Fantasy Fishing: Selecting secret smallmouth hammers at St. Lawrence

The St. Lawrence River may be the same old story in 2018 as well, but it’s a story that is worth repeating year after year. The top-notch smallmouth fishery pumped out big fish and heavy weights in 2017 when Kevin VanDam took the title. It’s notoriously one of the best fisheries on the schedule every year, and a bright spot to showcase the quality smallmouth fisheries of New York and the North.

This event has a new twist in implications. It’s always been the last regular season event of the season, but with the Chesapeake Bay cancelation, it’s even more important in 2018. Instead of nine regular season events, there are eight, which means the battle at the Top 50 cut will be as tight as they can be. The final event means anglers are vying for Toyota Bassmaster Angler of the Year points, Bassmaster Classic spots, AOY Championship slots and requalification for the Elites.

A lot is on the line in Waddington this year.


My pick: Jason Christie

Jason Christie isn’t necessarily considered one of the “elite” smallmouth anglers, but he showed why he should be with his second win on Lake St. Clair last year. He will be underrated at the St. Lawrence because of other anglers in Bucket A. He missed the cut in his first trip in 2015 but notched a 19th-place finish last year. With almost 60 pounds for three days a top 20 is respectable, I’d expect another strong finish for the Oklahoma native this time around as well. He sits 18th in Toyota Bassmaster Angler of the Year but is less than 30 points from the Top 12 in points.

Dark horse: Pirch and Bertrand

I have to go with the Arizona anglers Clifford Pirch and Josh Bertrand as my backup picks in Bucket A. These two have a great reputation with spinning rods in their hands, and they proved it at Lake Oahe, the only smallmouth fishery up to the point in the season. The only reason they are my backups is I expect their ownership percentages to be high.


My pick: Chad Pipkens

Chad Pipkens is a known smallmouth expert. His history on smallmouth fisheries is strong and he sits 24th in Toyota AOY Standings. A strong tournament could help him coast into the AOY Championship with a Bassmaster Classic qualification in hand. Finding the 4-pound fish will be key as plenty of anglers will catch 3 1/2-pounders and get left in the dust.

Dark horse: Seth Feider

In 2017 Seth Feider was in contention after a stellar Day 1, but he couldn’t sustain it due to misfortune on Day 2. He ended the event in check range, but he wasn’t happy with his performance. Redemption is on his mind, and the St. Lawrence is a dangerous place for Feider to fish with a purpose. He could wreak havoc and be a threat well into the weekend.


My pick: Alton Jones

Alton Jones seems to always make a Top 12 at the St. Lawrence River, and he does so fishing similar areas. Drifting is a popular style of fishing up north and Jones does it well. It’s hard to know if another Top 12 is in his future, but he trails 50th in AOY by 52 points so a Top 12 is necessary if he wants to make the AOY Championship.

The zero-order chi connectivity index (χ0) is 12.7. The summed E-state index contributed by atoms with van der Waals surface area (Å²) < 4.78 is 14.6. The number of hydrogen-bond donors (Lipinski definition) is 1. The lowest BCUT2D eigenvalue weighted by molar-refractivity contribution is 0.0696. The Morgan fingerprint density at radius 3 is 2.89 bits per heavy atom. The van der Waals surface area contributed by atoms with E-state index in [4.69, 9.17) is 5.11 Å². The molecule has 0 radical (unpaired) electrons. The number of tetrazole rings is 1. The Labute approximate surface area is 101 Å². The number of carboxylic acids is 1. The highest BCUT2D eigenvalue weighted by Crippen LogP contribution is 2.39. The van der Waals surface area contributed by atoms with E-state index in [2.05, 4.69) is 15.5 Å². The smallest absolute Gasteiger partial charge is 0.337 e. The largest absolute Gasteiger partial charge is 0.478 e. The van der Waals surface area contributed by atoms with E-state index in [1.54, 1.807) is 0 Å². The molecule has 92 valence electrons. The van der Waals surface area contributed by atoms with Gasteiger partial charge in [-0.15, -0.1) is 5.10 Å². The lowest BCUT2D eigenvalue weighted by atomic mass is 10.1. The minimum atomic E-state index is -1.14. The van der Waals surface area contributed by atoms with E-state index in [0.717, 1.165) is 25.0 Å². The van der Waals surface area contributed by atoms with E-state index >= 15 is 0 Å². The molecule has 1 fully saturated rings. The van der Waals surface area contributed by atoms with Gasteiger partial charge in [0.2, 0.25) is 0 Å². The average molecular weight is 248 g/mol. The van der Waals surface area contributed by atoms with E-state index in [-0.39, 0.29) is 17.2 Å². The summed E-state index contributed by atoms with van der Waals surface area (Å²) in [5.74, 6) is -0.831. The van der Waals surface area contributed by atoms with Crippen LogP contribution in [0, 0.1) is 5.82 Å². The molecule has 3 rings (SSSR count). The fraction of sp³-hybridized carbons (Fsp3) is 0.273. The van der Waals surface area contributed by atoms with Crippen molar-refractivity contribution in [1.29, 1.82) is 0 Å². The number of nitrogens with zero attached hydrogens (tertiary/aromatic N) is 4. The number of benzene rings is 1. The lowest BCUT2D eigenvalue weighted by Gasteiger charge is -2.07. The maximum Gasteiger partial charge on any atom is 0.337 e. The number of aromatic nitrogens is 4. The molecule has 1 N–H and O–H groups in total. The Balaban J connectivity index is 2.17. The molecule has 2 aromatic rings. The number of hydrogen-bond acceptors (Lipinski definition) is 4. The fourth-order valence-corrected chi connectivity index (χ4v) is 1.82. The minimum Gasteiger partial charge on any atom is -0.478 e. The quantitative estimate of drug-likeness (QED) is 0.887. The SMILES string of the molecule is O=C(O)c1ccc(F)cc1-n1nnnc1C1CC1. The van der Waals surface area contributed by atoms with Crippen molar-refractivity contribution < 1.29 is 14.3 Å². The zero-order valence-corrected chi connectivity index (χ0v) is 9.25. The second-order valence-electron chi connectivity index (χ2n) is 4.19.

Dark horse: Bill Lowen

Bill Lowen may sound like an odd darkhorse at a stout smallmouth fishery, but he has good history here. He caught them well in 2015 and finished 34th. You may not think 34th is catching them well, but he found an area that yielded a Top 12 finisher. In 2017 he realized how good that region was and finished 15th, narrowly missing the Top 12 again. Lowen may produce once again and be an underrated pick. He narrowly sits inside the Top 50 in points in 47th place.


My pick: John Murray

Arizona transplant John Murray now resides in East Tennessee, but his history and roots as a West Coast angler will always stick with him. That’s why he is a sneaky pick in Bucket D. He’s been successful in past years on the St. Lawrence, never finishing worse than 30th. That includes a Top 12 the first trip to Waddington, 30th in 2015 and 27th in 2017. History could be on his side, but on a big fish factory like the St. Lawrence you could be ounces from a good finish yet be 20 spots from the cut.

Dark horse: Jonathan VanDam

In no way is Jonathan VanDam a darkhorse pick, but he’s my second choice so that’s how we’ve arrived here. JVD notched a Top 12 in 2017 (fifth) and finished runner-up in 2013 to Brandon Palaniuk. Whether its dropshotting for deeper smallmouth or chasing those roaming fish on the shallow flats, JVD has found success doing both. Depending on what pattern he sticks with he could net another good finish up north to end the season.


My pick: Terry Scroggins

Terry Scroggins is due for a big event. It’s been a while since his last Elite Series Top 12 (2016 at St. Johns River), but Scroggins should be prepared for this event. He fished the Eastern Open at Champlain and hung around to stretch his line in smallmouth territory a few days later. With this being his fourth trip to the St. Lawrence he probably knows how it should fish and where he should focus his efforts.

Dark horse: Bernie Schultz

Bernie Schultz sits 108th in Toyota Bassmaster Angler of the Year standings after a tumultuous season, but one bright spot remains and that is the St. Lawrence River. It’s a long way away from Schultz’s Gainesville, Fla., home, but it’s like a second home to him. He’s fished 10 professional events on the St. Lawrence and has finished worse than 44th only once. His Elite finishes are even better with a 12th, 15th and sixth. Waddington, N.Y., has been good to Schultz, and it may be once again this year.